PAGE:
By the turn of the year it became clear to the Japanese that the high wastage in ships, men and equipment in the Salomons had been to no avail and with the exception of a garrison on Bougainville, it was decided to abandon the area, Evacuation was achieved remarkably efficiently and in secret and there was some irony in the loss of the first 'Fletcher' DeHaven, on the night of 1st/2nd February 1943. Mistakenly believing that the American ships were intending to disrupt their evacuation, the Japanese dive bombed DeHaven and sank her. She was the last of fifteen US destroyers to become victims of the bloody Solomons campaign.

The rate of 'Fletcher' launchings steadily increased and the first five months of 1943 saw forty new ships commissioned with nine more following in June. One of these latter was Capps (DD-550), among the few 'Fletchers' to serve, albeit briefly, in the Atlantic. She arrived at Scapa Flow to exercise with the Home Fleet before joining a mixed force to screen the carrier Ranker's attack on Bodo in Norway on 4th October. Escort duty followed until Capps was detached on 22nd November and sailed for Boston for subsequent service in the Pacific. Post-war she flew the Spanish flag as the Lepanto.
Action for US destroyermen in 1943 included support for the re-occupation by the US of Attu in the Aleutians and the landings on Munda, New Georgia, beginning in June, and operations off Kolombangara. On 5th July the enemy demonstrated his expertise in ship handling and torpedo engineering when three destroyers dashed into Kula Gulf and surprised US ships bombarding New Georgia. A single 'long lance' tore into Strong (DD-467) and despite a heroic rescue by the crew of Chevalier, the destroyer went down.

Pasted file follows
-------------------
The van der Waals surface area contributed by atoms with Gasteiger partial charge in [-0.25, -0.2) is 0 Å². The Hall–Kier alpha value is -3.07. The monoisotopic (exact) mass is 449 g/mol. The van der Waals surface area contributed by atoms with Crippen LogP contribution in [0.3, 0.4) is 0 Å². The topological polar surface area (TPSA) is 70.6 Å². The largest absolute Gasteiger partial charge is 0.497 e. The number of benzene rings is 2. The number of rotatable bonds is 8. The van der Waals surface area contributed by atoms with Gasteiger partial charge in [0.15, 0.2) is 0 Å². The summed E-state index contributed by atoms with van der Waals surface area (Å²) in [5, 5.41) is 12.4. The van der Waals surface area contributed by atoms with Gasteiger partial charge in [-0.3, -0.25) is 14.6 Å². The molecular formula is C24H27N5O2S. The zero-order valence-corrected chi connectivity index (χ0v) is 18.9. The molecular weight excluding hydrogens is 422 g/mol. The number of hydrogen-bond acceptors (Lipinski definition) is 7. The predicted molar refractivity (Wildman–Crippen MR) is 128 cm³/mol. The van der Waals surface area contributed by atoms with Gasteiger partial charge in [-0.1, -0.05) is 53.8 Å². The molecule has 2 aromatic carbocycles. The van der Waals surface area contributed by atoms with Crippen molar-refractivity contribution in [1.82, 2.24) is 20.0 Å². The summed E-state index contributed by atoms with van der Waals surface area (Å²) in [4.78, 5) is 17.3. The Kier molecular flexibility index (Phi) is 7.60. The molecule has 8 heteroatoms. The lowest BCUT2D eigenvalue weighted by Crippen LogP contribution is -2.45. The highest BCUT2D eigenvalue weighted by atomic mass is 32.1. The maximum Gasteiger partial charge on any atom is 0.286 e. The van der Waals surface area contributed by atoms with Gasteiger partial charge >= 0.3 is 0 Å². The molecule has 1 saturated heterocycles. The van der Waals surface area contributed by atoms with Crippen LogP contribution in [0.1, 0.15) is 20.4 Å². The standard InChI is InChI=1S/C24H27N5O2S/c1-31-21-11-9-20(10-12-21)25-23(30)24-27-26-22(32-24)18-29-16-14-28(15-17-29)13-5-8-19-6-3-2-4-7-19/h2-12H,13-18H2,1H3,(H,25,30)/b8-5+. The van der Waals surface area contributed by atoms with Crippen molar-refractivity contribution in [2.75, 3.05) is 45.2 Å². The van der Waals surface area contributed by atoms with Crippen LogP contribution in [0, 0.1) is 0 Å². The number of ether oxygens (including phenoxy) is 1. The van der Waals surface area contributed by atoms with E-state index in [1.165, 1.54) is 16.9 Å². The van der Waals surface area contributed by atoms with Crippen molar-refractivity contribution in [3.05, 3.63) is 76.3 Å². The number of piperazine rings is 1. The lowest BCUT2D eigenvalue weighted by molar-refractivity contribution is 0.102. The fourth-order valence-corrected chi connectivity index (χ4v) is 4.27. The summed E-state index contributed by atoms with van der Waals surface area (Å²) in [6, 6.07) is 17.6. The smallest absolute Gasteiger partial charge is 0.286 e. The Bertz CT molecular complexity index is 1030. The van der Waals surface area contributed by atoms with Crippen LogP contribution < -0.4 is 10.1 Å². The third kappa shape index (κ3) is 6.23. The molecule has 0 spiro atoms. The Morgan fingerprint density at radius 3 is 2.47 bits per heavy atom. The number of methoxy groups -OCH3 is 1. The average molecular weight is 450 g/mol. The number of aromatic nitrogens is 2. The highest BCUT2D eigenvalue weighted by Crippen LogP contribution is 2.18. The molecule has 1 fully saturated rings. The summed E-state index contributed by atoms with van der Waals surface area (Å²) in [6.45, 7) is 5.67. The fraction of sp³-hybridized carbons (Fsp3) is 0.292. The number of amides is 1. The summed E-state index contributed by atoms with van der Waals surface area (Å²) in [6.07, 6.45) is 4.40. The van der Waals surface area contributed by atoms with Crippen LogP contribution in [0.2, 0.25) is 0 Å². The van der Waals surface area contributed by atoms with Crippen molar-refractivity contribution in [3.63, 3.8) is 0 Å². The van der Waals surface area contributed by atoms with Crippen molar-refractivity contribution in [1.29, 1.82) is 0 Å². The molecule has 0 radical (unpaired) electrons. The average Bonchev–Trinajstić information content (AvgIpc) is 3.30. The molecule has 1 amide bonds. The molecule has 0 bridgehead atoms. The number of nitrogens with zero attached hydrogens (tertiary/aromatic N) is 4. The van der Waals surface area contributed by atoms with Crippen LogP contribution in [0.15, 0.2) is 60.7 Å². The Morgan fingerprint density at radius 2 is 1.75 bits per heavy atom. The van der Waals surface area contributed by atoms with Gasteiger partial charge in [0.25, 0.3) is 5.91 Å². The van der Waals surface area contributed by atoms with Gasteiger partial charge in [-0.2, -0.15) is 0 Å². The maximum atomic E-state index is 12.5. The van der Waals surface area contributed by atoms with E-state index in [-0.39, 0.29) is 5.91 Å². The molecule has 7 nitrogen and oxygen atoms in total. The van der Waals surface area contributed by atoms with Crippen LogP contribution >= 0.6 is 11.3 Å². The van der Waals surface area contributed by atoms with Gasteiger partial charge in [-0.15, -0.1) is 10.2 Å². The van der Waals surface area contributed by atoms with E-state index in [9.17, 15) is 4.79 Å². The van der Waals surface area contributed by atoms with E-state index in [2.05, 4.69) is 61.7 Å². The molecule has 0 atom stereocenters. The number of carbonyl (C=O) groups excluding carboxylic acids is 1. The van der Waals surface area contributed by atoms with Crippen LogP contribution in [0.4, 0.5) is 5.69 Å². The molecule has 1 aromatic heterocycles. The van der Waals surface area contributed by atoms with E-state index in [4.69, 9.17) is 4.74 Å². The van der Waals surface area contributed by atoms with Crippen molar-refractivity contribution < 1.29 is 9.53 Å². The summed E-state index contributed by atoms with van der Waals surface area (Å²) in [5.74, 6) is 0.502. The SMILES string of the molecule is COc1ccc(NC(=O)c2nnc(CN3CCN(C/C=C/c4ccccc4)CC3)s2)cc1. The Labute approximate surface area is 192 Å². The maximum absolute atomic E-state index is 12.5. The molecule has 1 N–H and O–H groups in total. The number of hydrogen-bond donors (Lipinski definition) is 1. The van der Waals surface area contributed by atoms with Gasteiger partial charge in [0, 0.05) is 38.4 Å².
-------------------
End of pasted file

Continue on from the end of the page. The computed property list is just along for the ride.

Interspersed with routine patrols, escort work and rescue of downed aviators, 'Fletcher' crews became adept at hunting IJN (Imperial Japanese Navy) submarines. The first sub kill for the class was credited to the busy Fletcher which sank the crippled Ro-102 on 11th February.
Although the first actions in the South Pacific for 'Fletchers' were of the more conventional ship versus ship variety, the very real threat of enemy air attack led to a general increase in destroyer firepower. 'Fletcher' armament was initially modified under new Bureau of Ordnance Characteristics promulgated in May 1942. These included provision for an extra Bofors on the fantail, additional Oerlikons, particularly in forward positions, as well as doubling the number of guns mounted in waist positions.
Accommodation of some AA weapons was dictated by design; in early 'Fletchers', the round bridge allowed an Oerlikon mount on the roof of the pilot house and one in front of it, whereas neither mounting was possible in square bridge ships, due to the detrimental effects of blast. Space was also limited.